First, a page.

Figure 28 displays the Gila River zig-zag situation. Logic dictates that the Gila's course was established before Basin and Range formation, which is called an antecedent river path, and then as Basin and Range faulting was blocking out the mountains and valleys, the river was stubbornly cutting gorges and maintaining its course. The West has many such situations. Perhaps the most impressive case of river antecedence is the Green River cutting the Canyon of Ladore in Wyoming-Utah across the eastern end of the High Uintas. For a GREAT view of this canyon go to the eastern unit of Dinosaur National Monument along the Utah-Colorado border where you see the southernmost Canyon of Ladore. Somehow the Green River was already flowing south as the Uintas arose in Basin & Range time, and then the Green found the new Colorado River in central Utah in modern Canyonlands National Park and together they re-located an old empty canyon, dropped into it, and formed up the modern Colorado River drainage basin, the final canyon now called 'Grand'.
There is a very small mystery in the Colorado drainage basin involving a tiny fish species called Desert Pupfish. Small populations live now in many isolated springs across the region and survive in very warm saline waters. Their widespread dispersal is likely due to wet rivers everywhere during the ice ages. Several studies have tried to locate their place of origin, such as locating a close species living in the coastal region of Texas - on the wrong side of the continental divide. I have tried personally to answer the question of how a tiny fish may cross the divide, and found a situation near Durango Colorado, a small pond on the divide with streamlets draining into both the Colorado and Rio Grande drainages. Nonetheless, a fossil pupfish was located in Death Valley lakebottom sediments of 7 m.y. age, which suggests they are long-time residents in the Colorado River system. Death Valley is now isolated from the Colorado River, but it seems to have been formerly connected through a drainway across Danby & Cadiz and neighboring playas. It is most surprising to find the fish in such isolate places, like Saratoga Springs or Devil's Hole, in Death Valley NP, or Quitobaquito Springs in Organ Pipe NP, sitting basically on the international border, south of Ajo.
Sand dune fields. The West wouldn't be the same without its sand dune fields. It is slightly curious how winds can sort out fine sand from soils and blow it into big piles of loose material. Pick up some dune sand and feel its very fine uniform nature--wind can only blow small particles around. Sand dunes are always located at some kind of 'null point' in a valley, some place where winds blow equally from all directions, or else the wind encounters cliffs and looses its speed, as along some coastal regions of northern California and Oregon where the onshore winds encounter high hills. The largest sand dune field in the Southwest is along coastal Sonora and extending into the Salton Valley of southern California. These dunes are called the Gran Desierto in Mexico, and the Algodones dunes (~cottonball dunes) between Yuma and El Centro. The Mohawk dunes in Mohawk Valley (east of Yuma) (Figure 53) are visible from I-8. Very tall dunes are found near Stovepipe Wells in Death Valley (Figure 55) where afternoon temperatures on a June afternoon can exceed 150 deg F when measured in open shade 18 inches above the sand - while several kinds of plants like mesquites and creosotes prosper because the sand is like a sponge, retaining moisture from rains two-three feet down below the heat. Dig a trench with your hands and find out. The tallest dunes of the region may be within Great Sand Dunes National Monument in the San Luis Valley of Colorado (~1,200 ft tall) ) (Figure 54). Satellite photos now tell us that winds across the entire Pacific Ocean from the west bring quartz and clay dust from the Gobi Desert to the Southwest, and that's the source of some of the clay in desert soils, and some guess this may be a third of the total clay in our soils. The book by Holmes tells it all.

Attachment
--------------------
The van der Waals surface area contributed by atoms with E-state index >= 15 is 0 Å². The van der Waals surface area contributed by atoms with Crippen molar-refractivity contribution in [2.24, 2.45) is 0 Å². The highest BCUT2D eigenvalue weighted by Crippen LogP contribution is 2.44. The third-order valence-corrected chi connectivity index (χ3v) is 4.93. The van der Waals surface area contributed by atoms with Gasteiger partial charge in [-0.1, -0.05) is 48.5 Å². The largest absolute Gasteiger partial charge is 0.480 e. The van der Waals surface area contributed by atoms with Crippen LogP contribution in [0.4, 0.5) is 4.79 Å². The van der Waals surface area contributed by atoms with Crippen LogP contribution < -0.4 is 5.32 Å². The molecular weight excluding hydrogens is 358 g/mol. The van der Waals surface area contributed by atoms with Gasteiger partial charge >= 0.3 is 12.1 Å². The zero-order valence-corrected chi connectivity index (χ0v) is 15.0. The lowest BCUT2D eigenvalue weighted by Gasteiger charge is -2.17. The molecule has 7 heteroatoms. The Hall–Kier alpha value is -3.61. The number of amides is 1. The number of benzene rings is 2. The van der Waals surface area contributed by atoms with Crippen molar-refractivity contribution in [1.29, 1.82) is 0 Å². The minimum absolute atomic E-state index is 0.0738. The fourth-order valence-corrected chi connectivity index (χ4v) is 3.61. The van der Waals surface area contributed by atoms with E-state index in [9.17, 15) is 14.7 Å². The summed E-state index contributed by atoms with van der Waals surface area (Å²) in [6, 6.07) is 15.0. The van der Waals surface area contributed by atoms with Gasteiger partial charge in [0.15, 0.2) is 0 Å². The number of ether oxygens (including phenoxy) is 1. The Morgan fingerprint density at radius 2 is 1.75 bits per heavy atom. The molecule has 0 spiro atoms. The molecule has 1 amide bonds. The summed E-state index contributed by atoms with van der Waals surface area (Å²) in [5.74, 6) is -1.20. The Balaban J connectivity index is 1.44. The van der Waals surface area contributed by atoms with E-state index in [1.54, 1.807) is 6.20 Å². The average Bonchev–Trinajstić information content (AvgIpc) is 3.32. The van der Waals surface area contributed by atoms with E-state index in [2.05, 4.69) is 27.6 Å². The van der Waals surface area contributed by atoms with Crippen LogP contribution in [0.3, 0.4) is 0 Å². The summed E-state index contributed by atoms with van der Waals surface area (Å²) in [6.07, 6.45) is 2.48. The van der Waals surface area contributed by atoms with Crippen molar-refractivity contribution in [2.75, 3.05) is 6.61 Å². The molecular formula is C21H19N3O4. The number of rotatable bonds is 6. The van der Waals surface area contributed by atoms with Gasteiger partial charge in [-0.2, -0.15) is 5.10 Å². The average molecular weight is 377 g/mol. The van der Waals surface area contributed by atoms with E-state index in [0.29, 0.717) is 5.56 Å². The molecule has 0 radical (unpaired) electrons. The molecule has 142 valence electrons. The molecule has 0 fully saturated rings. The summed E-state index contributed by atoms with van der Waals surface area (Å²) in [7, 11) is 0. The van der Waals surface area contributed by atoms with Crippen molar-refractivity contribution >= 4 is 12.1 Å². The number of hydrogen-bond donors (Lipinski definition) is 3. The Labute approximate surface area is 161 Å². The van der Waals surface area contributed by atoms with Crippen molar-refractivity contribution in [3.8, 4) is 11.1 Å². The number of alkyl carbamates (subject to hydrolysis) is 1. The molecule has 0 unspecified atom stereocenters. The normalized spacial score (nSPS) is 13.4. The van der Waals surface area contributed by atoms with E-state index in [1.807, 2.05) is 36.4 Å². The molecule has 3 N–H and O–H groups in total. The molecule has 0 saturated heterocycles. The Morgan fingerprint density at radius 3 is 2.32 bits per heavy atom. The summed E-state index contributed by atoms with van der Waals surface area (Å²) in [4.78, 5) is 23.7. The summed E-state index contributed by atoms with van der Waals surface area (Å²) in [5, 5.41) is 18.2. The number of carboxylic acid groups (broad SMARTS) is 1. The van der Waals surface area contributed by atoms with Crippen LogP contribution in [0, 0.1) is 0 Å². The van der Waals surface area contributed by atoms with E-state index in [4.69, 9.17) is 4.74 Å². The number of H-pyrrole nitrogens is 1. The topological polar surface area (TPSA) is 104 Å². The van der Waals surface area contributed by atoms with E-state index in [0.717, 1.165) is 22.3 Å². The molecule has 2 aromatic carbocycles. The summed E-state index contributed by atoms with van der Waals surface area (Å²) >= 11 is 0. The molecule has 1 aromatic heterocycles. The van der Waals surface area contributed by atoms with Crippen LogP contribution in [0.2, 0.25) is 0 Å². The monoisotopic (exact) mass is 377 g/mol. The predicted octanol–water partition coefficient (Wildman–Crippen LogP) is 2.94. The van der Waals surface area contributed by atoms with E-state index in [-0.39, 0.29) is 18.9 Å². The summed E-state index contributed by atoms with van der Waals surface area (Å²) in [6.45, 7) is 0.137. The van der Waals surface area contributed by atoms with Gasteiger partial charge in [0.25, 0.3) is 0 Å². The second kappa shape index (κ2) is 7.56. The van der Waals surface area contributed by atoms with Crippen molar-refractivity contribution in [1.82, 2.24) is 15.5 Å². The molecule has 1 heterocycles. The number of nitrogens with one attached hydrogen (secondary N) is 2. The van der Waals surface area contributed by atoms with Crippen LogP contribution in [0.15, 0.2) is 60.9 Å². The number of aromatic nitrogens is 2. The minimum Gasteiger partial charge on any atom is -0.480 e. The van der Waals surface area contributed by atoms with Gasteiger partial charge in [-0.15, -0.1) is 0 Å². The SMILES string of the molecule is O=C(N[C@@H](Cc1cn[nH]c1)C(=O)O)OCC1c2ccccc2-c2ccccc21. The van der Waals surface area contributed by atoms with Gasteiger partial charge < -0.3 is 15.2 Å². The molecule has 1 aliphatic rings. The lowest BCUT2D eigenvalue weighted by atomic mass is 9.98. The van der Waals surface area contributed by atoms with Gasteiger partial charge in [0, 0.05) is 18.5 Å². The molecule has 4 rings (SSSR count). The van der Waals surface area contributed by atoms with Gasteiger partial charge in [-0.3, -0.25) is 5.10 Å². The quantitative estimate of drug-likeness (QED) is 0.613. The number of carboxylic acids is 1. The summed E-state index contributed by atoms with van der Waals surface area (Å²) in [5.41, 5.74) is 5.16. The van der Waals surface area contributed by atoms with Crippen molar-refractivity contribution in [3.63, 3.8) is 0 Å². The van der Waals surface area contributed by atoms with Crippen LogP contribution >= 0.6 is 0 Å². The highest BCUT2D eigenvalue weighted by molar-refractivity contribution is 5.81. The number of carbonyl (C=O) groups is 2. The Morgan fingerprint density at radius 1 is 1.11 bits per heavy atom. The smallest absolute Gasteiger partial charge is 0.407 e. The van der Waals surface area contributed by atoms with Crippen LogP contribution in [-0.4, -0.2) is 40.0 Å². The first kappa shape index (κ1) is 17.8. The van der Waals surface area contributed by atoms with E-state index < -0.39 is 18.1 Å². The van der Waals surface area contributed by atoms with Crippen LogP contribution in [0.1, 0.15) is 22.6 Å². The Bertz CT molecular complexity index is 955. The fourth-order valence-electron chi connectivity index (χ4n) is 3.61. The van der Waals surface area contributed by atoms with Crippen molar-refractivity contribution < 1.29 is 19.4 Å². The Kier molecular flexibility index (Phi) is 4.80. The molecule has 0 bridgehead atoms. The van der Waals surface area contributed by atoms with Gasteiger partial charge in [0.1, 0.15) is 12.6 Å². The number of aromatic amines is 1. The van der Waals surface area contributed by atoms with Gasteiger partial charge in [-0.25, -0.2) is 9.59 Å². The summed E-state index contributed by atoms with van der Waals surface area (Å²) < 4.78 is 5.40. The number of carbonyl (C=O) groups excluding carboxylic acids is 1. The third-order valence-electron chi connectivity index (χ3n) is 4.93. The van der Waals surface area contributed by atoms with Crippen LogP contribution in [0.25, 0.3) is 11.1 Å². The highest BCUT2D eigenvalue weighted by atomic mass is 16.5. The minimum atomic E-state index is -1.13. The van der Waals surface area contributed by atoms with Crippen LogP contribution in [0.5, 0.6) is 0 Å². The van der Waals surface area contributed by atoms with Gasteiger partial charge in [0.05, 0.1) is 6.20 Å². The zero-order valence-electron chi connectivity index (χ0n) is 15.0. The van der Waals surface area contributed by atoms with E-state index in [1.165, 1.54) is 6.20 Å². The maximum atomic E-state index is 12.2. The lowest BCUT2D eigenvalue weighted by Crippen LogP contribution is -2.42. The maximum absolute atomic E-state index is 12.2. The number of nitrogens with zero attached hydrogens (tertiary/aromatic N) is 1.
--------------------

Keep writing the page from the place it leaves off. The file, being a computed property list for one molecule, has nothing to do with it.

Basically all sand dunes are composed of fine quartz sand with little other mineral present. A grand exception to this is White Sands National Monument east of Alamogordo New Mexico (Figure 56) where the sand is extra bright white and composed of granules of gypsum (calcium sulfate). There is a lesson here about big cycles over long periods on Earth. How did the gypsum sand get there?
When seawater evaporates, it produces first a thinner layer of gypsum, and then, if the process continues to complete evaporation, a thicker bed of salt (sodium chloride) will deposit. The floor of the Mediterranean is covered with gypsum and salt beds over a hundred feet thick which were formed when the sea was cut off from the Atlantic about 5 m.y. ago and evaporated to total dryness. Then the dam at Gibraltar broke and the sea re-flooded.
In late Paleozoic time (Permian period) the American West was covered by occasional lagoons of the paleo-Pacific ocean that dried out and left behind beds of gypsum. These beds can be seen in a remote region of the Arizona strip country (north of the Grand Canyon) and south of St. George Utah. The topmost beds in the Sacramento Mts, just east of White Sands New Mexico are Permian limestones that contain a thick gypsum bed (visible in a roadcut just before entering Cloudcroft from the west). This water-soluble gypsum washed down streams into the Lucero Valley's ice age playa lake called Lake Lucero. Then seasonal high winds have come along and eroded the gypsum beds of the playa into granules that have gathered east of the dry lake into a very imposing White Sands gypsum dune field. Eventually the mountains will go away and the gypsum will be free to travel down some new river, not yet conceived, back into the sea, where it originated. Length of the cycle?--several hundreds of millions of years.